So a couple of things: I will not be leading street ministry Friday night. Becca however will be leading and will be meeting Friday night at 9:30pm by Rocket Donuts’ parking lot. So I issue a challenge to you: Come find me. How far are you willing to go to find a fellow brother in Christ? How will I be treated? At what lengths will you go to find me and minister to me? The answer is up to you.
This experiment is kind of like putting my finger to the pulse of our community. I will be visiting several services, churches, and ministries to see how someone like myself could be supported and struggle homeless, and what kind of assistance both spiritually and materially I can receive. It’s probably the most ambitious, dangerous, and honestly, scary methods of assessments I have ever made on our community. I want to see what the church is doing. I want to see how the church sees me when I’m not a leader, director, or spiritual figure. So I’ll be live-blogging the entire journey on facebook. Hopefully if we’re facebook friends, you can follow along, otherwise, I’ll be posting a summary of the things I’ve learned next week when I return.
So I’m starting off with a tent, sleeping bag, bible, backpack, an extra pair of socks, and a bike. No food. No money. Let the games begin.
P.S. on another note, we desperately need help in raising funds for a bicycle we want to donate to Bob, our homeless friend who accepted Christ almost two years ago and have been discipling him ever since. We started a YouCaring donation page to raise the funds, please support our friend so he can continue moving forward in getting out of homelessness! http://www.youcaring.com/emergency-fundraiser/help-our-homeless-friend-bob-with-a-bike/331308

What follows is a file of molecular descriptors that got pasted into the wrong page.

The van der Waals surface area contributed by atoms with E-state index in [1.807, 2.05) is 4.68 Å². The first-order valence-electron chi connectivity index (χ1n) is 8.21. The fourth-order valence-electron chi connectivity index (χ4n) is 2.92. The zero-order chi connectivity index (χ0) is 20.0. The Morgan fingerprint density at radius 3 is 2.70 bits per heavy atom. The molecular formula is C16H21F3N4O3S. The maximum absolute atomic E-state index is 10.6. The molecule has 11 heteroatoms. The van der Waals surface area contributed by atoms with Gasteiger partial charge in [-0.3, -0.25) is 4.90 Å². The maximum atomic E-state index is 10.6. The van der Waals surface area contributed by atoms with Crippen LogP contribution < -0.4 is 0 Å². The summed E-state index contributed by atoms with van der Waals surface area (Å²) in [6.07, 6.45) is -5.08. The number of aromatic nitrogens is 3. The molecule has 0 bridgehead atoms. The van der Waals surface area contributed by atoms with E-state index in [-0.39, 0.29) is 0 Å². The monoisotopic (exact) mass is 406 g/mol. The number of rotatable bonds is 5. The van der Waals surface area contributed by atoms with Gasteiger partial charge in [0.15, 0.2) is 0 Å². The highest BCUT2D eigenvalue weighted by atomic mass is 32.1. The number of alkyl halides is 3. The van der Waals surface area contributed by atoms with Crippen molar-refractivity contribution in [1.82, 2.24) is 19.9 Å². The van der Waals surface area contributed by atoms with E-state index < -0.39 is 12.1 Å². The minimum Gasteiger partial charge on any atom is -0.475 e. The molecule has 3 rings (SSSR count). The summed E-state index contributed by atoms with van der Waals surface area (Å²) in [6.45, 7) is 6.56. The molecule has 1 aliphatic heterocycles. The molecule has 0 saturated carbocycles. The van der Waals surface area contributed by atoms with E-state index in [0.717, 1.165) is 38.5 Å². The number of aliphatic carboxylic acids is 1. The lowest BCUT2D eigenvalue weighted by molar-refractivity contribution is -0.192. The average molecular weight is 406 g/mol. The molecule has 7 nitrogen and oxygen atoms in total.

Light illuminated the dark corridors of the unexplored bridge. With bated breath, the team inched their way through the narrow walkway as we looked for any signs of the living. This was not a bridge we’ve ever explored in the past, yet despite warnings of danger from our other homeless friends, like a group of pioneers, we set out on an adventure to go to this uncharted area searching for an unknown community. Shocked, we find several tents fortified with broken down plywood, cardboard boxes, and tarps. Clothes hanging on walls drying, bicycles parked outside their tents, and bags of supplies littering the entryway, these people have been living here for who knows how long unnoticed; unseen by the world and invisible to their unsuspecting neighbors. With apprehension and fear, some responded to our presence, and with reluctance received the food, water, and clothing we gave them. For some of us who have been serving on the streets for a while, this night brought back memories of Year One of Rising Hope, the early days when we would explore and search for hidden people in camps and bridges, slowly wearing them down with the love of Christ until we were called friends; sometimes even family. We emerged from the bridges to return to the more familiar streets of downtown Bellingham, but something tugged on my heart take a different, unexplored route.